Turkish parliament on Thursday passed a highly controversial legislation that stipulates redesigning the Supreme Court of Appeals and the Council of State by demoting or dismissing hundreds of senior judicial members, leading the main opposition Republican People’s Party (CHP) to appeal to the Constitutional Court.
CHP Parliamentary Group Deputy Chairman Levent Gök told the media that the newly enacted law is “null and void,” as it would enable the government to determine top judges in the country’s highest courts. Gök explained that the law will lead to dismissal of all the current senior judges at the Supreme Court of Appeals, as well as the Council of State, and the new judges for the positions will be selected by the government.
According to Gök, the move is an act of hijacking authority by the government and drifting Turkey away from rule of law. Ahead of the party’s appeal, CHP leader Kemal Kılıçdaroğlu penned a letter to the head of the Constitutional Court, expressing his concern that the principle of separation of powers is being violated with the new judicial reform.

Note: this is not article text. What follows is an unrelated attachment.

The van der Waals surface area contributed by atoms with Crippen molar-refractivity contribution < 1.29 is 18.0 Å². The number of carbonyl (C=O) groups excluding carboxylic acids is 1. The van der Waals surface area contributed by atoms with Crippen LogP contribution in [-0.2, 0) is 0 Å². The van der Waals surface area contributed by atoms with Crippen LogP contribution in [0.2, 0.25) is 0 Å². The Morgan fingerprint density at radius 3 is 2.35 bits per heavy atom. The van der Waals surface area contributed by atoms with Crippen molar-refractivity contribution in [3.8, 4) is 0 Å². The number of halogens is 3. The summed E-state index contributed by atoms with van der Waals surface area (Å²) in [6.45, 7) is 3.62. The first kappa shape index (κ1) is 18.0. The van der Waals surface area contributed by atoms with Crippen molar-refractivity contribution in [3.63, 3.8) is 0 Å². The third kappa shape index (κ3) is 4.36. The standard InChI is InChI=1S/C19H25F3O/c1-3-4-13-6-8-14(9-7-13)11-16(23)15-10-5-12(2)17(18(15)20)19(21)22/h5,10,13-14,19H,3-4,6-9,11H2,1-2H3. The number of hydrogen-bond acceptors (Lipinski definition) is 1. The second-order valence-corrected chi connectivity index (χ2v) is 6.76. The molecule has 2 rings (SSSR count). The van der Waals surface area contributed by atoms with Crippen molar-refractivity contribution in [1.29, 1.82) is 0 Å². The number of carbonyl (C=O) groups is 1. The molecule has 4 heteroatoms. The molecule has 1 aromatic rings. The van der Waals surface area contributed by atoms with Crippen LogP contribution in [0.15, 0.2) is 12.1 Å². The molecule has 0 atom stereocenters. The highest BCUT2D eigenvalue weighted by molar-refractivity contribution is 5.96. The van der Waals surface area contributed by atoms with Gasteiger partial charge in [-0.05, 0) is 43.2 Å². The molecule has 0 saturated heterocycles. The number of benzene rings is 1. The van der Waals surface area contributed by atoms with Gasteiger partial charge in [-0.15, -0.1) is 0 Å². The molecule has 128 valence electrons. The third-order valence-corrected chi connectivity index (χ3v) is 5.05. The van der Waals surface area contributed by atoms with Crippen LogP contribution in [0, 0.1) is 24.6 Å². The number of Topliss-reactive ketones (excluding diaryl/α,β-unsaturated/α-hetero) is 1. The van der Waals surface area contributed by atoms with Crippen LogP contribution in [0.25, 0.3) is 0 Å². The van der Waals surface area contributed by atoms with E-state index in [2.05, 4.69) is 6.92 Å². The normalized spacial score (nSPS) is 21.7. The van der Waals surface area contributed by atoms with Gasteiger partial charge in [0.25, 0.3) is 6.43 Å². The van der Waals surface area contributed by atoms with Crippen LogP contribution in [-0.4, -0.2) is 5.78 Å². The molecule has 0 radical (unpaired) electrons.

With the new law on redesigning the top judiciary, the number of chambers in the Supreme Court of Appeals will drop from 46 to 24, half of which will be criminal chambers. Also the number of judges and prosecutors serving for the Supreme Court of Appeals, which is currently 516, will be reduced to 200.
Earlier this week, the Turkish Union of Judges and Prosecutors (YARSAV) and the Union of Judges delivered a joint press statement, saying that judicial independence is being compromised with the new bill.
Metin Feyzioğlu — the head of the Union of Turkish Bar Associations (TBB) –, Murat Arslan — the president of YARSAV – and Professor Sami Selçuk — the Honorary President of the Supreme Court of Appeals – also previously responded harshly to the bill, arguing that it is an attempt to refurnish the top judiciary with pro-government judges and prosecutors.